The report also shows that significant investment came into the sector during the year. The number of ‘unicorn’ companies (privately-held start-ups with a valuation of more than $1 billion) has increased dramatically, with multi-billion dollar ‘mega-rounds’ from a handful of companies propelling the total invested in fintech unicorns to $440 billion, up from $199 billion in April 2020. This dramatic increase in investment means that fintech unicorns now account for 20% of total tech unicorn value.
Findexable’s founder and CEO Simon Hardie, who mentioned the survey was coming during the 2021 East Africa Fintech Summit, explains, “The level of investment and activity in the fintech sector is hugely gratifying for those of us who have been championing the industry. It is especially good to see that the pandemic didn’t slow down, and may have in fact accelerated, the adoption of fintech in parts of the world that have previously been underserved.”
He adds, “Just as important as whether the industry is growing is the question of whether the industry as a whole is helping ordinary people solve the problems of financial access, cost, and simplicity. A University of Illinois study conducted with last year’s data showed that “a country’s level of fintech development is highly related to improvements in financial inclusion in emerging economies.” We can extrapolate from this that the increase in fintech companies in under-banked regions will lead to greater financial inclusion in those areas.”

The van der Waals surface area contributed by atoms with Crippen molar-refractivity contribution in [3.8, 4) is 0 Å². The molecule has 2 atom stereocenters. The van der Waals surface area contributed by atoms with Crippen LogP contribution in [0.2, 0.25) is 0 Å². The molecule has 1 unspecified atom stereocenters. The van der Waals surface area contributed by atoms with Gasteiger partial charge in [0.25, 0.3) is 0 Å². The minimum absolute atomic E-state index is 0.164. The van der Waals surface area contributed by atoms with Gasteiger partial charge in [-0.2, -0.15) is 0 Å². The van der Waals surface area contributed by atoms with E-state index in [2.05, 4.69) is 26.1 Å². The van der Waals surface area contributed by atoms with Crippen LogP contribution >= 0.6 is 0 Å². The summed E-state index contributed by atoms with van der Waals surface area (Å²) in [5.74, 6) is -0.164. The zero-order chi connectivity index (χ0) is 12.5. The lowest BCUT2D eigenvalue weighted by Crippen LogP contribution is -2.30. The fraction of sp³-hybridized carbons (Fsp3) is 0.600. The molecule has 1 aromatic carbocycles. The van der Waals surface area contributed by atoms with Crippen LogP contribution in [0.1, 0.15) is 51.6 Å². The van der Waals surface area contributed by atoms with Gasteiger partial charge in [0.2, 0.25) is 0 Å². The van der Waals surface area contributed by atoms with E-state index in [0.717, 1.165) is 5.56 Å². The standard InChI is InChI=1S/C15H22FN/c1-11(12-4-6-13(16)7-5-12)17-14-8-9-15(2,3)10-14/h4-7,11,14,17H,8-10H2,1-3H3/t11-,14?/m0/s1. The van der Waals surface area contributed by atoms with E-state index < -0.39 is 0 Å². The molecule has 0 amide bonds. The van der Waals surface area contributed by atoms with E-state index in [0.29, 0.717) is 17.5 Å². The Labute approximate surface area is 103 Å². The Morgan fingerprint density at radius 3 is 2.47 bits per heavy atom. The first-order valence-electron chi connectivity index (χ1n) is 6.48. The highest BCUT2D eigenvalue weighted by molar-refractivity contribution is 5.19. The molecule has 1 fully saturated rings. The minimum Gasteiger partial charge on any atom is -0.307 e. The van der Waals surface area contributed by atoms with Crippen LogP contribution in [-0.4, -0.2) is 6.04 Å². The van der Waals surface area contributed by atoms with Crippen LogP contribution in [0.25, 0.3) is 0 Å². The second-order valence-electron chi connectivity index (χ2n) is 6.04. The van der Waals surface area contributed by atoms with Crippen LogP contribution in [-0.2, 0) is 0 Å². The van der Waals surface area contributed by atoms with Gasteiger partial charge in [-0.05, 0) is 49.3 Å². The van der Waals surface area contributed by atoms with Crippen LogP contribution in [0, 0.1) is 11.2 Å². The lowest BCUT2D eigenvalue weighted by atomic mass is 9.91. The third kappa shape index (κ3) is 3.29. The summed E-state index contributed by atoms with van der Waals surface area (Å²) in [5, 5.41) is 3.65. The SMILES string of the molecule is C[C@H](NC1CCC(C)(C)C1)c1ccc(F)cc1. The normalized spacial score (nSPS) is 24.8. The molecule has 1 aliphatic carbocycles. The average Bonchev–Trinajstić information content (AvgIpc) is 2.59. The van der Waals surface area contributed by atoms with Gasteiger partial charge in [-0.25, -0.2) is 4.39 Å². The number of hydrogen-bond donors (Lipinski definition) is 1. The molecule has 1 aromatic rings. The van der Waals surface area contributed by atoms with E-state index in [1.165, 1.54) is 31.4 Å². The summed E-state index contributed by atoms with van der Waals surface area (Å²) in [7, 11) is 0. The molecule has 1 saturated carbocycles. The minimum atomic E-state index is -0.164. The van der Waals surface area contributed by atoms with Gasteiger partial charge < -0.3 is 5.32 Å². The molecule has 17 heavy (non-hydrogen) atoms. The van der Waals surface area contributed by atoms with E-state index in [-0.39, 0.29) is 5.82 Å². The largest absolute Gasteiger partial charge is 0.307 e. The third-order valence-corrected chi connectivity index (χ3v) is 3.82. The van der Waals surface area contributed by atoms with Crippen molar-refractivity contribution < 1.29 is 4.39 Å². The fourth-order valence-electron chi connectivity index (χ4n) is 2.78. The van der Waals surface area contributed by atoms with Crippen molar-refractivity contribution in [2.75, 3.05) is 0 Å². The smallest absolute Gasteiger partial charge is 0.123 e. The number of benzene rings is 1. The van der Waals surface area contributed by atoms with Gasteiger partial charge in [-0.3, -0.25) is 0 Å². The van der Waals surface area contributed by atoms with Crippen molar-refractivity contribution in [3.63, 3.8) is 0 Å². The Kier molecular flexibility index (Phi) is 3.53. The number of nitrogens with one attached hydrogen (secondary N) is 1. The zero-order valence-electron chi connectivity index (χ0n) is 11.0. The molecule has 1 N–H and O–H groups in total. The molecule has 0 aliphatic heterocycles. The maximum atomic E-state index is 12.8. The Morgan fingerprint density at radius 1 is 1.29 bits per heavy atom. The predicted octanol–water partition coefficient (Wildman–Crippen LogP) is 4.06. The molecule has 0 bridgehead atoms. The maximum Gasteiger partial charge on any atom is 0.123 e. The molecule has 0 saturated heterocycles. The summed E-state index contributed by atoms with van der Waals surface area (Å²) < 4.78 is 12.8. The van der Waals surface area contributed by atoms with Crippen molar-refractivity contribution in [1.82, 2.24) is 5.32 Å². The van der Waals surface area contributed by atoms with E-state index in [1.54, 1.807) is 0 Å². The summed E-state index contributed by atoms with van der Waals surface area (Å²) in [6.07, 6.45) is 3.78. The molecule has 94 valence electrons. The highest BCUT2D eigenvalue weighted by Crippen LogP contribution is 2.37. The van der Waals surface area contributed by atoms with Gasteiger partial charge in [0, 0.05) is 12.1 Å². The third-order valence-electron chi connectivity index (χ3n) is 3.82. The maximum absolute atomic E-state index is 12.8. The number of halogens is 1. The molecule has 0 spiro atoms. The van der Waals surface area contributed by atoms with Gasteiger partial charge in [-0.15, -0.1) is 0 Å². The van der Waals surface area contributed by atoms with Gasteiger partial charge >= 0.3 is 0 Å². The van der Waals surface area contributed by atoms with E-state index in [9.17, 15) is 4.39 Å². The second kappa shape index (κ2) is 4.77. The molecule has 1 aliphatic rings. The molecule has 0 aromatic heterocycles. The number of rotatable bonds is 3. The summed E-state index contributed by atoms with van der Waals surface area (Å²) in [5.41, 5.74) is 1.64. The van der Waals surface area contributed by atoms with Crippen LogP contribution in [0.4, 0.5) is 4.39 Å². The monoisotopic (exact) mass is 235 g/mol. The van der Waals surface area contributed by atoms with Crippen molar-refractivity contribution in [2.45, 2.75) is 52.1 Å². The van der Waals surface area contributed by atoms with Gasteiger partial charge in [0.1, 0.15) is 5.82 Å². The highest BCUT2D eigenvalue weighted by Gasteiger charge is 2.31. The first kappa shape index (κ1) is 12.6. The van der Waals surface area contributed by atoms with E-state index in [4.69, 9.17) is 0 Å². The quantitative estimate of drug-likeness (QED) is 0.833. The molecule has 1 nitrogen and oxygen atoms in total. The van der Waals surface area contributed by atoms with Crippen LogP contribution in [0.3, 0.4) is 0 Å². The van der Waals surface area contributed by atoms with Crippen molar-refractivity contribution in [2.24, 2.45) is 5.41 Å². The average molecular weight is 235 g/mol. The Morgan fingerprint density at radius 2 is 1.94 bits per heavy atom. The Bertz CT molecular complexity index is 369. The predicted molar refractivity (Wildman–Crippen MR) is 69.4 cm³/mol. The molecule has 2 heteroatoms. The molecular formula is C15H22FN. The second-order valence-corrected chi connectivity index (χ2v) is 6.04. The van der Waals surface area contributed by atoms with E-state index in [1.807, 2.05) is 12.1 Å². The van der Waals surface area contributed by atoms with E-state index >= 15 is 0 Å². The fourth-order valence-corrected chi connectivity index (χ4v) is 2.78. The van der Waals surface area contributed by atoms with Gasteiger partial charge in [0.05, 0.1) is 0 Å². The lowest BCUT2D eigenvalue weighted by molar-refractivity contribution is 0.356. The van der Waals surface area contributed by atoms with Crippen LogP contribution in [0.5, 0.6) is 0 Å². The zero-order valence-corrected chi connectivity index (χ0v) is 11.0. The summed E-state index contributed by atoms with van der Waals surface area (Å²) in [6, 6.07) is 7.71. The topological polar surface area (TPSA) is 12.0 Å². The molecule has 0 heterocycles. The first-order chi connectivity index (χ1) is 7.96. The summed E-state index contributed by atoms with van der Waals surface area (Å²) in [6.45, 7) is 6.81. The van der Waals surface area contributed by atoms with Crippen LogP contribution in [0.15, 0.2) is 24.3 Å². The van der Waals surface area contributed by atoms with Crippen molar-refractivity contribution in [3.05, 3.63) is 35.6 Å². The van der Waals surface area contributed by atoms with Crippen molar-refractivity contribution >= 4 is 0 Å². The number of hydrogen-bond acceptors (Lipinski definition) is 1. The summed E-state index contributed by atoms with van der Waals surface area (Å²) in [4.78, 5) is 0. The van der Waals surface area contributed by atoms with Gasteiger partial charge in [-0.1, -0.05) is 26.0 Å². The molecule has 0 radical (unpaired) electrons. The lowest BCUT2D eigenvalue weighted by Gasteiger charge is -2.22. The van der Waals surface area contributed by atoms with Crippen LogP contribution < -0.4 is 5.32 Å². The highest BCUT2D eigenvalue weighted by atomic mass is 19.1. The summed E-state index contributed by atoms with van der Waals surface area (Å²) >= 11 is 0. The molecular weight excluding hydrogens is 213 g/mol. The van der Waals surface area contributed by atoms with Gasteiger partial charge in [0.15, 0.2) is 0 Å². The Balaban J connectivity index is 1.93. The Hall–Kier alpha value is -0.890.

Elliott Limb, Mambu’s Chief Customer Officer, comments: “Fintechs are part of a global revolution to make financial services easier, faster, and simpler. They are changing the way we save, spend, borrow, and invest money. Whether competing, cooperating, or supporting traditional financial institutions, they are reshaping digital services for a real-time, on-demand world.”
He adds: “This is why we are proud to have earned our stripes in this imagination-rich community and stepped up to sponsor the Global Fintech Index. The need to understand where the energy and ideas are being created is a tool that decision-makers need. Whether it is an aspiring unicorn, a neobank seeking new markets, a provider that wants to go digital, or a financial institution that wants to act like a fintech, you need a roadmap…a guide to where to begin and where to go. This is why a ranking system is important.”
For the purpose of the Index algorithm, fintech is any business that applies a technologically enabled innovation specifically geared for the provision or distribution of financial services.
The country and city rankings were calculated from a total score comprised of a combination of three metrics:
- Quantity – Size of fintech ecosystem and supporting structures – number of fintech, fintech hubs, co-working spaces, accelerators, global influencers, and population (countries only)
- Quality – Impact/performance – size and growth of fintech (e.g. number of unicorns), investment, events, value generation, international collaboration, website ranking
- Environment – ease of doing business, critical mass, regulatory environment – regulatory interventions to improve the competitive environment, incentives for start-ups, internet censorship, payment portals, fintech courses.